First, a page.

US upbeat on Taleban peace, warns Afghan leaders

In a photo taken on Feb 14, 2020, US Secretary of State Mike Pompeo (left) shakes hands with Afghan President Ashraf Ghani during the Munich Security Conference in Munich, southern Germany. PHOTO: AFP

WASHINGTON (AFP) - The United States voiced optimism on Tuesday (Feb 25) about reaching an accord to end the war in Afghanistan as a partial truce held with the Taleban, warning rival leaders in the Kabul government not to scuttle the "enormous opportunity".

The United States plans to sign an agreement with the Taleban on Saturday in Qatar if the week-long truce holds. Four days in, the number of Taleban attacks has fallen dramatically.

"So far the reduction in violence is working - imperfect, but it's working," Secretary of State Mike Pompeo told a news conference in Washington.

"We're on the cusp of an enormous, enormous political opportunity," he said.

The historic deal would see the US withdraw thousands of troops, winding down America's longest war, which was launched after the Sept 11, 2001, attacks but has grown increasingly unpopular at home.

The Taleban would then open negotiations with the internationally recognised government in Kabul, which the Islamist militants have refused to recognise.

But the Afghan administration is in disarray, with President Ashraf Ghani last week declared the winner of a new term in elections but his chief rival, Mr Abdullah Abdullah, rejecting the results and vowing to form his own government.

The United States has conspicuously not congratulated Mr Ghani, in contrast to the European Union and the Kabul government's regional ally India.

In a statement on Tuesday, the State Department said only that it "notes" the election announcement. It said Mr Ghani had agreed to postpone his inauguration, which was scheduled on Thursday.


Mr Abdullah's spokesman, Mr Fraidoon Khwazoon, told AFP that both Mr Abdullah and Mr Ghani were delaying swearing-in ceremonies planned for Thursday by two weeks.

Asked about the election, Mr Pompeo said the US wanted to make sure the results were "free and fair and accurate" and warned against "any one small group" blocking the peace process.

"There are those with an enormous vested interest in the status quo," Mr Pompeo said, characterising the current situation as "bloodshed, tears, economic challenges".

"We want to make sure that... all the people who have an interest - whether that's because of corruption of because of some ideological view - cannot spoil what it is that the Afghan people so richly deserve," he said.

Mr Ghani, while saying he hopes for peace with the Taleban, was critical as diplomacy gathered steam last year, especially over the militants' refusal to recognise the Kabul government.

President Donald Trump has called the Afghan war a waste of blood and treasure and his administration has called the truce a test of whether the Taleban can make good on its promises.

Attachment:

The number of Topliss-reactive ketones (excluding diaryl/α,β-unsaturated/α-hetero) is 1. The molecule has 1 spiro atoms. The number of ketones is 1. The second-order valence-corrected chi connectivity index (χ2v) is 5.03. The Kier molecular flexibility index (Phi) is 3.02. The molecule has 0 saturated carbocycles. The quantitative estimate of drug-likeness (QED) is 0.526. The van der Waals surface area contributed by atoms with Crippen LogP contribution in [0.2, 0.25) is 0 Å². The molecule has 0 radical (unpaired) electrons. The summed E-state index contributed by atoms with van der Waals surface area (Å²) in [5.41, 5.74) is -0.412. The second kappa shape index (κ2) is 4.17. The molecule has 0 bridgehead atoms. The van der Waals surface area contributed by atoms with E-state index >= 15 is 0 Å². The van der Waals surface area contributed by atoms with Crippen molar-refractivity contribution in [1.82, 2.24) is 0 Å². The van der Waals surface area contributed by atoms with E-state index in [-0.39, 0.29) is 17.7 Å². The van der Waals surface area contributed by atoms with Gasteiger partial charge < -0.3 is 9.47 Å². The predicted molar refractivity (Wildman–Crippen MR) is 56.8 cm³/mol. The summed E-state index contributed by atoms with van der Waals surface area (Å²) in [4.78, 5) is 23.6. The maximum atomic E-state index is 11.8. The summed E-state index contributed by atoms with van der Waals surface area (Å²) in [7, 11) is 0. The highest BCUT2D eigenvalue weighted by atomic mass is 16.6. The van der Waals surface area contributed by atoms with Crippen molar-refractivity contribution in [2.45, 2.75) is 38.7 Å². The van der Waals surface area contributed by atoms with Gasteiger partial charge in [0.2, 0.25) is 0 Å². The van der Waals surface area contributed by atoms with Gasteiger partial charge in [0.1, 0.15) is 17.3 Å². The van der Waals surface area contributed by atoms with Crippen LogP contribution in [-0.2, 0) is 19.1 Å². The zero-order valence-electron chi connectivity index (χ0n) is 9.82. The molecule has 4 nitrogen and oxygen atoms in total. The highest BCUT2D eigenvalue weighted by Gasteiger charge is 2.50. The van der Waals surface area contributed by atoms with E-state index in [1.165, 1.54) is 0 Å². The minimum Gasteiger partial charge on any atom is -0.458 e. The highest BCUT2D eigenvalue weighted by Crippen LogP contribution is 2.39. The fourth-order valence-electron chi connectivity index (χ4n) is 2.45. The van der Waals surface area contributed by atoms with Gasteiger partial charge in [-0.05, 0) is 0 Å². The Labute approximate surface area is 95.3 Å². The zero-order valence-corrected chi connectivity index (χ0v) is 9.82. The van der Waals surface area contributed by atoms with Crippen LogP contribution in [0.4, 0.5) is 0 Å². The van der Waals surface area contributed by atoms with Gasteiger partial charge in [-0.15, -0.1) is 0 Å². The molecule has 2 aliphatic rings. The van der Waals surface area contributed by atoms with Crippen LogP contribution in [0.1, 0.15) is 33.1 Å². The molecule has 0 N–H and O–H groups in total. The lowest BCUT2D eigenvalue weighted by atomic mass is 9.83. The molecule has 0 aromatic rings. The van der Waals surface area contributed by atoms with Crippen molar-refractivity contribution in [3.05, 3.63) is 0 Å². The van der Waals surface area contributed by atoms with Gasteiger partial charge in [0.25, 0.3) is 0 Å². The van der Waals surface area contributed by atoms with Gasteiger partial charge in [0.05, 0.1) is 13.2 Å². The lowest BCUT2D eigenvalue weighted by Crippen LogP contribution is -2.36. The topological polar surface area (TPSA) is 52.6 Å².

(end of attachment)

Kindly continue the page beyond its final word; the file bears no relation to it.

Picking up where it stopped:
The key US demand remains the same from 2001 - that the Taleban not allow Afghan territory to be used by Al-Qaeda, or now Islamic State in Iraq and Syria (ISIS) extremists, to plan international attacks.

Mr Pompeo rejected a question on whether a US withdrawal would jeopardise the rights of women, who under the Taleban's ultra-austere 1996-2001 regime were forbidden from education and forced to wear all-encompassing burqas in public.

"Our mission-set there has been much broader than that," Mr Pompeo said.

He voiced confidence that "voices all across the Afghan political spectrum" including women "will go into the ultimate solution".


Mr Trump, speaking to reporters on a visit to India, said the United States was "pretty close" to a deal as two days had gone by with "a minimum of violence".

He complained that US troops had turned into a "police force" rather than pursuing a military goal.

"We could win that easily if I wanted to kill millions of people. I don't want to kill millions of people, innocent people," Mr Trump said.

US General Scott Miller, the commander of the Nato-led mission in Afghanistan, also saw the partial truce succeeding.

"We're seeing what we would call a downward trend in violence, which is great for the Afghan people. It's great for the country of Afghanistan," he said in a statement.

An Afghan security source told AFP that Taleban attacks had dropped from an average of 75 a day to about 15 since the truce began on Feb 22.

But underscoring the fragility of the situation, the Interior Ministry said five security personnel were killed in three attacks in rural areas on Tuesday.

US forces also forces announced the deaths of four Islamic State in Iraq and Syria (ISIS) members in two airstrikes in Kunar province.

More than 100,000 Afghan civilians have been killed or injured over the past decade, according to the United Nations.

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